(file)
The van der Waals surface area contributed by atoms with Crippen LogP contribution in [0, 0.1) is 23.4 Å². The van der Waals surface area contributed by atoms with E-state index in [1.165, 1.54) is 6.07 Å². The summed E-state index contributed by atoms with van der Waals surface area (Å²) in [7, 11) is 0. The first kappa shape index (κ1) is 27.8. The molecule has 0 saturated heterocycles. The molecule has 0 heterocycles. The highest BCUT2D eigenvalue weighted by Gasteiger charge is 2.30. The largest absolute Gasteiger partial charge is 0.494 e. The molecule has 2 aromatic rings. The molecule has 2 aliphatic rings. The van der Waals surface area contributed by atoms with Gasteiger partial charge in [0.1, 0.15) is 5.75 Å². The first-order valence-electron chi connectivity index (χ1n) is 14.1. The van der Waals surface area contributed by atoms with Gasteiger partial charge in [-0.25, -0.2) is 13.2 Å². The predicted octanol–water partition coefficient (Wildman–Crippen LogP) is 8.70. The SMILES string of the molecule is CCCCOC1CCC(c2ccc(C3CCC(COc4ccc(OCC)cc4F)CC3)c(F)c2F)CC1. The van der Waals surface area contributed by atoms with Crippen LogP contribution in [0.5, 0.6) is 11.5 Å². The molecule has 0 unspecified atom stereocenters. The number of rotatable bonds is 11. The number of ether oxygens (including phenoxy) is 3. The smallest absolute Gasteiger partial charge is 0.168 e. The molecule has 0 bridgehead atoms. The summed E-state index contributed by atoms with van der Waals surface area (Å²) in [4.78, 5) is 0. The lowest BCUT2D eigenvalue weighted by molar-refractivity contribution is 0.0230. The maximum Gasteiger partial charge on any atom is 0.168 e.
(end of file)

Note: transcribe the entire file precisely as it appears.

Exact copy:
The van der Waals surface area contributed by atoms with Crippen LogP contribution in [0, 0.1) is 23.4 Å². The van der Waals surface area contributed by atoms with E-state index in [1.165, 1.54) is 6.07 Å². The summed E-state index contributed by atoms with van der Waals surface area (Å²) in [7, 11) is 0. The first kappa shape index (κ1) is 27.8. The molecule has 0 saturated heterocycles. The molecule has 0 heterocycles. The highest BCUT2D eigenvalue weighted by Gasteiger charge is 2.30. The largest absolute Gasteiger partial charge is 0.494 e. The molecule has 2 aromatic rings. The molecule has 2 aliphatic rings. The van der Waals surface area contributed by atoms with Gasteiger partial charge in [0.1, 0.15) is 5.75 Å². The first-order valence-electron chi connectivity index (χ1n) is 14.1. The van der Waals surface area contributed by atoms with Gasteiger partial charge in [-0.25, -0.2) is 13.2 Å². The predicted octanol–water partition coefficient (Wildman–Crippen LogP) is 8.70. The SMILES string of the molecule is CCCCOC1CCC(c2ccc(C3CCC(COc4ccc(OCC)cc4F)CC3)c(F)c2F)CC1. The van der Waals surface area contributed by atoms with Crippen LogP contribution in [0.5, 0.6) is 11.5 Å². The molecule has 0 unspecified atom stereocenters. The number of rotatable bonds is 11. The number of ether oxygens (including phenoxy) is 3. The smallest absolute Gasteiger partial charge is 0.168 e. The molecule has 0 bridgehead atoms. The summed E-state index contributed by atoms with van der Waals surface area (Å²) in [4.78, 5) is 0. The lowest BCUT2D eigenvalue weighted by molar-refractivity contribution is 0.0230. The maximum Gasteiger partial charge on any atom is 0.168 e.